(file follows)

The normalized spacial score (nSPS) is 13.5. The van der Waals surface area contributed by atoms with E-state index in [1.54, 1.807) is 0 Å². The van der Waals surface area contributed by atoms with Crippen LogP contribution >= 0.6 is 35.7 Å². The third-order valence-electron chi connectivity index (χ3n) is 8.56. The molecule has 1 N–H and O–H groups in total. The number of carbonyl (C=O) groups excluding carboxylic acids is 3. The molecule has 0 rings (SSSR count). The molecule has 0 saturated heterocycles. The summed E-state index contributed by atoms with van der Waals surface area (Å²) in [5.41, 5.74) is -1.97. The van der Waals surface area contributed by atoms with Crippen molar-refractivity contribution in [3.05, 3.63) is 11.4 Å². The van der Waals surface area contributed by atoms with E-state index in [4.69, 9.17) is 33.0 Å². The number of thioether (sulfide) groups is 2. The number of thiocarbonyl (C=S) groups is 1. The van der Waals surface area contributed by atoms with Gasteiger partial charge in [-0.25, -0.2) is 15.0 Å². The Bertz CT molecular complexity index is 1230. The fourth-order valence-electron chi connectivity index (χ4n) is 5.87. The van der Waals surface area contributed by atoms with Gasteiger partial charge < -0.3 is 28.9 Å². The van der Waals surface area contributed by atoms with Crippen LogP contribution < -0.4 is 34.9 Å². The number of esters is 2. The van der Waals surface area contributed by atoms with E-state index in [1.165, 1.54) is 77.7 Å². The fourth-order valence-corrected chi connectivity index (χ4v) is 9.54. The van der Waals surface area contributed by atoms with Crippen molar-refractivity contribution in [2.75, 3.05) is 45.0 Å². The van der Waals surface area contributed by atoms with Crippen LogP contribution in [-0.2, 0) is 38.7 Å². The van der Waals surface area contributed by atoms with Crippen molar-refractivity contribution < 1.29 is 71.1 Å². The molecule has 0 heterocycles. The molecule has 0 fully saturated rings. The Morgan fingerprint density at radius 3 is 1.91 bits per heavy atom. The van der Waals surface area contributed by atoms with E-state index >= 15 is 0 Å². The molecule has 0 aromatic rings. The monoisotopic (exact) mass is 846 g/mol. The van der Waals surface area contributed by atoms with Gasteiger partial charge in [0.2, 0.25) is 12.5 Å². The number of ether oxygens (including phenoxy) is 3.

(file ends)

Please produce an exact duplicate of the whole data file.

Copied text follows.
The normalized spacial score (nSPS) is 13.5. The van der Waals surface area contributed by atoms with E-state index in [1.54, 1.807) is 0 Å². The van der Waals surface area contributed by atoms with Crippen LogP contribution >= 0.6 is 35.7 Å². The third-order valence-electron chi connectivity index (χ3n) is 8.56. The molecule has 1 N–H and O–H groups in total. The number of carbonyl (C=O) groups excluding carboxylic acids is 3. The molecule has 0 rings (SSSR count). The molecule has 0 saturated heterocycles. The summed E-state index contributed by atoms with van der Waals surface area (Å²) in [5.41, 5.74) is -1.97. The van der Waals surface area contributed by atoms with Crippen molar-refractivity contribution in [3.05, 3.63) is 11.4 Å². The van der Waals surface area contributed by atoms with E-state index in [4.69, 9.17) is 33.0 Å². The number of thioether (sulfide) groups is 2. The number of thiocarbonyl (C=S) groups is 1. The van der Waals surface area contributed by atoms with Gasteiger partial charge in [-0.25, -0.2) is 15.0 Å². The Bertz CT molecular complexity index is 1230. The fourth-order valence-electron chi connectivity index (χ4n) is 5.87. The van der Waals surface area contributed by atoms with Gasteiger partial charge < -0.3 is 28.9 Å². The van der Waals surface area contributed by atoms with Crippen LogP contribution < -0.4 is 34.9 Å². The number of esters is 2. The van der Waals surface area contributed by atoms with E-state index in [1.165, 1.54) is 77.7 Å². The fourth-order valence-corrected chi connectivity index (χ4v) is 9.54. The van der Waals surface area contributed by atoms with Crippen molar-refractivity contribution in [2.75, 3.05) is 45.0 Å². The van der Waals surface area contributed by atoms with Crippen LogP contribution in [-0.2, 0) is 38.7 Å². The van der Waals surface area contributed by atoms with Crippen molar-refractivity contribution < 1.29 is 71.1 Å². The molecule has 0 heterocycles. The molecule has 0 fully saturated rings. The Morgan fingerprint density at radius 3 is 1.91 bits per heavy atom. The van der Waals surface area contributed by atoms with E-state index >= 15 is 0 Å². The molecule has 0 aromatic rings. The monoisotopic (exact) mass is 846 g/mol. The van der Waals surface area contributed by atoms with Gasteiger partial charge in [0.2, 0.25) is 12.5 Å². The number of ether oxygens (including phenoxy) is 3.